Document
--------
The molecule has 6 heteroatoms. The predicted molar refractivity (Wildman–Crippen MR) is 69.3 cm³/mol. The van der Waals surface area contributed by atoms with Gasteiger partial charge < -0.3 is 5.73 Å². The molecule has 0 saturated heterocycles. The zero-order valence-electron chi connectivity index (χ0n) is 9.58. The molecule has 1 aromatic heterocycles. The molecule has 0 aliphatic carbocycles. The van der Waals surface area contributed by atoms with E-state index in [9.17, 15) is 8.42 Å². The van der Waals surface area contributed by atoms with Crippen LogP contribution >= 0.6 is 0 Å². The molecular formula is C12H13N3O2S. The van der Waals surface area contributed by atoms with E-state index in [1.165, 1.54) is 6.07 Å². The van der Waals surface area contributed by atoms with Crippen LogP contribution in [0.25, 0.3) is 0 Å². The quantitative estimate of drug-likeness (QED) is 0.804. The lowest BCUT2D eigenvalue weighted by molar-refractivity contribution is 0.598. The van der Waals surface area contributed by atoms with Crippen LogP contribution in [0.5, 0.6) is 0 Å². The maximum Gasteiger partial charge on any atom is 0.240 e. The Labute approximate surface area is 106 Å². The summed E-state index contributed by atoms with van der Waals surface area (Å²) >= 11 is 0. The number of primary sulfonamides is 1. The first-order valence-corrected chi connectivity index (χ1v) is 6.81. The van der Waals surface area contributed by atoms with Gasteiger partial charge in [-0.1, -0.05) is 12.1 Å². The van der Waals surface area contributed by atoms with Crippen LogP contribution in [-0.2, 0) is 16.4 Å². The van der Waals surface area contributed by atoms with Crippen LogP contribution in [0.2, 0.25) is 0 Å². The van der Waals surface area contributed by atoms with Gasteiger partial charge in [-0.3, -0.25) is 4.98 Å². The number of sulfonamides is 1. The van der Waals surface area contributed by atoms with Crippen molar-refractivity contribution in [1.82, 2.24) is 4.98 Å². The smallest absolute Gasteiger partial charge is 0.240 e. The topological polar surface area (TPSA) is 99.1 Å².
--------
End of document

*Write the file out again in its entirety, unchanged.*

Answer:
The molecule has 6 heteroatoms. The predicted molar refractivity (Wildman–Crippen MR) is 69.3 cm³/mol. The van der Waals surface area contributed by atoms with Gasteiger partial charge < -0.3 is 5.73 Å². The molecule has 0 saturated heterocycles. The zero-order valence-electron chi connectivity index (χ0n) is 9.58. The molecule has 1 aromatic heterocycles. The molecule has 0 aliphatic carbocycles. The van der Waals surface area contributed by atoms with E-state index in [9.17, 15) is 8.42 Å². The van der Waals surface area contributed by atoms with Crippen LogP contribution >= 0.6 is 0 Å². The molecular formula is C12H13N3O2S. The van der Waals surface area contributed by atoms with E-state index in [1.165, 1.54) is 6.07 Å². The van der Waals surface area contributed by atoms with Crippen LogP contribution in [0.25, 0.3) is 0 Å². The quantitative estimate of drug-likeness (QED) is 0.804. The lowest BCUT2D eigenvalue weighted by molar-refractivity contribution is 0.598. The van der Waals surface area contributed by atoms with Crippen LogP contribution in [0.5, 0.6) is 0 Å². The maximum Gasteiger partial charge on any atom is 0.240 e. The Labute approximate surface area is 106 Å². The summed E-state index contributed by atoms with van der Waals surface area (Å²) >= 11 is 0. The number of primary sulfonamides is 1. The first-order valence-corrected chi connectivity index (χ1v) is 6.81. The van der Waals surface area contributed by atoms with Gasteiger partial charge in [-0.1, -0.05) is 12.1 Å². The van der Waals surface area contributed by atoms with Crippen LogP contribution in [-0.2, 0) is 16.4 Å². The van der Waals surface area contributed by atoms with Crippen LogP contribution in [0.2, 0.25) is 0 Å². The van der Waals surface area contributed by atoms with Gasteiger partial charge in [-0.3, -0.25) is 4.98 Å². The number of sulfonamides is 1. The van der Waals surface area contributed by atoms with Crippen molar-refractivity contribution in [1.82, 2.24) is 4.98 Å². The smallest absolute Gasteiger partial charge is 0.240 e. The topological polar surface area (TPSA) is 99.1 Å².